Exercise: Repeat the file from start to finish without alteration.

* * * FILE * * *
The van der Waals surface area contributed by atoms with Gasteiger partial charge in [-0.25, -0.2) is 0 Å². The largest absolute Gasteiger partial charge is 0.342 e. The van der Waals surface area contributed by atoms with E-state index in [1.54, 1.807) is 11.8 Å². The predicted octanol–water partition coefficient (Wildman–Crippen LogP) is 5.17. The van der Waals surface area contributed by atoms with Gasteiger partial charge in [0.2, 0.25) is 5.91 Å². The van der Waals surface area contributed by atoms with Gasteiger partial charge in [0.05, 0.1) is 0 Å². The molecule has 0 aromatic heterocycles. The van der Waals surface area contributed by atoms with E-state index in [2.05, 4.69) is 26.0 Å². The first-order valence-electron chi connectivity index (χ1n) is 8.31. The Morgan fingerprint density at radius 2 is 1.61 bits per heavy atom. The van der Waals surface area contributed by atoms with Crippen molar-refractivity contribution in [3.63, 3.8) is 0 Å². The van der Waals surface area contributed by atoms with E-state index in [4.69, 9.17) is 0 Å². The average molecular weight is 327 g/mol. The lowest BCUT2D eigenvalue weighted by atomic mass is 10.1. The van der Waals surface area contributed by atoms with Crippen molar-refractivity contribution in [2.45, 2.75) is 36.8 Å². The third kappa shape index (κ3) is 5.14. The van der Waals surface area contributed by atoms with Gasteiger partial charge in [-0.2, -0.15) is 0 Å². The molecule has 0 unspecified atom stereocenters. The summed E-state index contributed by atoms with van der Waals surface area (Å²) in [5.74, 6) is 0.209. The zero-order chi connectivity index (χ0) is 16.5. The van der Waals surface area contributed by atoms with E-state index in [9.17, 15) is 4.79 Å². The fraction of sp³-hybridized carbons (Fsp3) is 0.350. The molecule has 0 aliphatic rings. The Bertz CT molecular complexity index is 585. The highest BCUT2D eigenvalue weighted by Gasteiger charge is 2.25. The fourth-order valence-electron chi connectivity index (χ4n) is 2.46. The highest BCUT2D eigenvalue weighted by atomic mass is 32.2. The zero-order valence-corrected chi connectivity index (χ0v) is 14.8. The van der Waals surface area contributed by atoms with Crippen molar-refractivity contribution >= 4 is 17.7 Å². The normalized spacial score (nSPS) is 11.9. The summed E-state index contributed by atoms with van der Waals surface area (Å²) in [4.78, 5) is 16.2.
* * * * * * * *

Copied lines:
The van der Waals surface area contributed by atoms with Gasteiger partial charge in [-0.25, -0.2) is 0 Å². The largest absolute Gasteiger partial charge is 0.342 e. The van der Waals surface area contributed by atoms with E-state index in [1.54, 1.807) is 11.8 Å². The predicted octanol–water partition coefficient (Wildman–Crippen LogP) is 5.17. The van der Waals surface area contributed by atoms with Gasteiger partial charge in [0.2, 0.25) is 5.91 Å². The van der Waals surface area contributed by atoms with Gasteiger partial charge in [0.05, 0.1) is 0 Å². The molecule has 0 aromatic heterocycles. The van der Waals surface area contributed by atoms with E-state index in [2.05, 4.69) is 26.0 Å². The first-order valence-electron chi connectivity index (χ1n) is 8.31. The Morgan fingerprint density at radius 2 is 1.61 bits per heavy atom. The van der Waals surface area contributed by atoms with Crippen molar-refractivity contribution in [3.63, 3.8) is 0 Å². The van der Waals surface area contributed by atoms with E-state index in [4.69, 9.17) is 0 Å². The average molecular weight is 327 g/mol. The lowest BCUT2D eigenvalue weighted by atomic mass is 10.1. The van der Waals surface area contributed by atoms with Crippen molar-refractivity contribution in [2.45, 2.75) is 36.8 Å². The third kappa shape index (κ3) is 5.14. The van der Waals surface area contributed by atoms with Gasteiger partial charge in [-0.2, -0.15) is 0 Å². The molecule has 0 unspecified atom stereocenters. The summed E-state index contributed by atoms with van der Waals surface area (Å²) in [5.74, 6) is 0.209. The zero-order chi connectivity index (χ0) is 16.5. The van der Waals surface area contributed by atoms with E-state index in [9.17, 15) is 4.79 Å². The fraction of sp³-hybridized carbons (Fsp3) is 0.350. The molecule has 0 aliphatic rings. The Bertz CT molecular complexity index is 585. The highest BCUT2D eigenvalue weighted by Gasteiger charge is 2.25. The fourth-order valence-electron chi connectivity index (χ4n) is 2.46. The highest BCUT2D eigenvalue weighted by atomic mass is 32.2. The zero-order valence-corrected chi connectivity index (χ0v) is 14.8. The van der Waals surface area contributed by atoms with Crippen molar-refractivity contribution >= 4 is 17.7 Å². The normalized spacial score (nSPS) is 11.9. The summed E-state index contributed by atoms with van der Waals surface area (Å²) in [4.78, 5) is 16.2.